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The awe-inspiring Great Pyramid of Cheops was built more than 4500 years ago. Its square base, originally 230 m on a side, covered 13.1 acres, and it was 146 m high, with a mass of about $7\times 10^{9}\textrm{ kg}$ . (The pyramid’s dimensions are slightly different today due to quarrying and some sagging.) Historians estimate that 20,000 workers spent 20 years to construct it, working 12-hour days, 330 days per year. (a) Calculate the gravitational potential energy stored in the pyramid, given its center of mass is at one-fourth its height. (b) Only a fraction of the workers lifted blocks; most were involved in support services such as building ramps (see Figure 7.44), bringing food and water, and hauling blocks to the site. Calculate the efficiency of the workers who did the lifting, assuming there were 1000 of them and they consumed food energy at the rate of 300 kcal/h. What does your answer imply about how much of their work went into block-lifting, versus how much work went into friction and lifting and lowering their own bodies? (c) Calculate the mass of food that had to be supplied each day, assuming that the average worker required 3600 kcal per day and that their diet was 5% protein, 60% carbohydrate, and 35% fat. (These proportions neglect the mass of bulk and nondigestible materials consumed.)
Question Image
<b>Figure 7.44</b> Ancient pyramids were probably constructed using ramps as simple machines. (credit: Franck Monnier, Wikimedia Commons)
Figure 7.44 Ancient pyramids were probably constructed using ramps as simple machines. (credit: Franck Monnier, Wikimedia Commons)
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Final Answer
  1. $2.55\times 10^{12}\textrm{ J}$
  2. $2.5\%$
  3. $14000 \textrm{ kg/day}$
Solution Video

OpenStax College Physics Solution, Chapter 7, Problem 58 (Problems & Exercises) (3:58)

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Video Transcript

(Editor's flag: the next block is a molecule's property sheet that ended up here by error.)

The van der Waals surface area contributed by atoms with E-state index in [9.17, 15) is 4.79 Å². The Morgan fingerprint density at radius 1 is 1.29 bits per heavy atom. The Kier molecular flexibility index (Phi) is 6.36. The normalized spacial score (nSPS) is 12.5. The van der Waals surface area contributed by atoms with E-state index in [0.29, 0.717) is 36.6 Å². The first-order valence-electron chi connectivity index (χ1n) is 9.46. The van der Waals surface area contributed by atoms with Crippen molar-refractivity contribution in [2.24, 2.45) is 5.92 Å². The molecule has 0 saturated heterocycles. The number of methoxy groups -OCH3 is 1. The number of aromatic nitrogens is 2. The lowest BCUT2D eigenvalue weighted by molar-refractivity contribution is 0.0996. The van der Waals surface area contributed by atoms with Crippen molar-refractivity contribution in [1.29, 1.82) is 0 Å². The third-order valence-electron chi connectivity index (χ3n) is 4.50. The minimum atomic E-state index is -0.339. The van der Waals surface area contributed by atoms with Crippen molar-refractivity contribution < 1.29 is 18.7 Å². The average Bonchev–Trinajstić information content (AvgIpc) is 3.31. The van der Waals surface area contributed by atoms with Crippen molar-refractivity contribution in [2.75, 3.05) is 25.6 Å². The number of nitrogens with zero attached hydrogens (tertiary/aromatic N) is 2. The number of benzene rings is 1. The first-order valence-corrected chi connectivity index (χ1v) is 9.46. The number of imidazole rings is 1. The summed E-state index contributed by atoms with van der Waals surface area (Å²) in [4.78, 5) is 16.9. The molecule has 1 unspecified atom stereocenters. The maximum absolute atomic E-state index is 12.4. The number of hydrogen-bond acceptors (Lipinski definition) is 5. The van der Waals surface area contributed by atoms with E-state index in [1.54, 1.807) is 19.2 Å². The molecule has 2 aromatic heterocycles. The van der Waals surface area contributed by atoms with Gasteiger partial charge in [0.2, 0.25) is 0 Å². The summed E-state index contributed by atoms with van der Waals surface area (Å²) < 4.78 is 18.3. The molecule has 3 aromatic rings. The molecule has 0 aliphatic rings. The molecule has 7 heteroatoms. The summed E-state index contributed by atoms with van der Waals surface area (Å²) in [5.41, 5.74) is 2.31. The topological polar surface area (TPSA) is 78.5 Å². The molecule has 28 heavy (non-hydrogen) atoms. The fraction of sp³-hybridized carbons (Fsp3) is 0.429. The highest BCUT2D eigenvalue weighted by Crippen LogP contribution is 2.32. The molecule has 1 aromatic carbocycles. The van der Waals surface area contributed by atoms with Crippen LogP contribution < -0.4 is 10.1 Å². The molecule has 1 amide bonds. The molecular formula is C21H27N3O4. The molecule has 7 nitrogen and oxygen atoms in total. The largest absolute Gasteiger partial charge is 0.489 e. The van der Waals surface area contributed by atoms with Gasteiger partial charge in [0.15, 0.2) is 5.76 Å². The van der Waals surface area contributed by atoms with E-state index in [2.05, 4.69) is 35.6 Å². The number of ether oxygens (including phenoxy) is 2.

This is College Physics Answers with Shaun Dychko. The Great Pyramid of Cheops built 4500 years ago has a gravitational potential energy of the total mass of all the stones which is 7 times 10 to the 9 kilograms multiplied by gravitational field strength— which is 9.8 newtons per kilogram— multiplied by the height of the center of mass which is the height of the peak divided by 4 we are told— we are told that the center of mass is one-quarter way up to the peak; this works out to 2.5 times 10 to the 12 joules. Now the efficiency of the 1000 workers that are actually lifting blocks is going to be the total work that they accomplish the work output which is this gravitational potential energy given to the blocks in other words that work output is divided by the total energy consumed by the workers in doing that work. So the energy consumed then is going to be this 1000 workers that are doing the lifting multiplied by the 300 kilocalories that they consume per hour multiplied by the amount of time that they spent working and then convert these kilocalories into joules. So we are multiplying by 12 hours worked per day times 330 days worked per year times the 20 years it took to build this thing multiplied by 4184 joules for every kilocalorie so the kilocalories cancel and we are left with 9.9 times 10 to the 13 joules is the total energy consumed by all the workers. So the efficiency then is this gravitational potential energy that the blocks have— 2.504 times 10 to the 12 joules— divided by this energy consumed and that is an efficiency of 2.5%. Now part (c) we are gonna calculate how much mass of food is needed for all the workers working on this pyramid. So there are a total of 20,000 workers and we are gonna calculate the mass of food to feed one worker. And first we find a weighted average of all the different food types— fats, carbohydrates, and proteins— and the average is... this is weighted by the proportion that each type makes of the total so 35% percent is fat and 60% is carbohydrates and 5% is protein and then that gives us grams per joule and then we multiply by the number of joules consumed per worker during this conversion between kilocalories and joules as well. So there's 1 gram of fat in every 3.9 times 10 to the 4 joules according to this table [7.1] and we find that entry here and that's multiplied by 0.35 and then 1 gram of carbohydrate gives 1.7 times 10 to the 4 joules that's multiplied by 0.60 and then add to that 1 gram of protein for the same amount of joules multiply by 0.05. You could find the number of grams just for fat by taking this and then multiplying it by 3600 but since each of these terms is going to get multiplied by 3600, I'm factoring that out and writing this bracket around all three terms. So we multiply by 3600 kilocalories per worker and that gives us the number of kilocalories needed and then we convert that into joules so that's 711.09 grams per worker. And then we multiply that by 20,000 workers and then convert it into kilograms and we see that it takes 14000 kilograms of food to keep these workers going everyday and that's why many of them were involved just in providing food.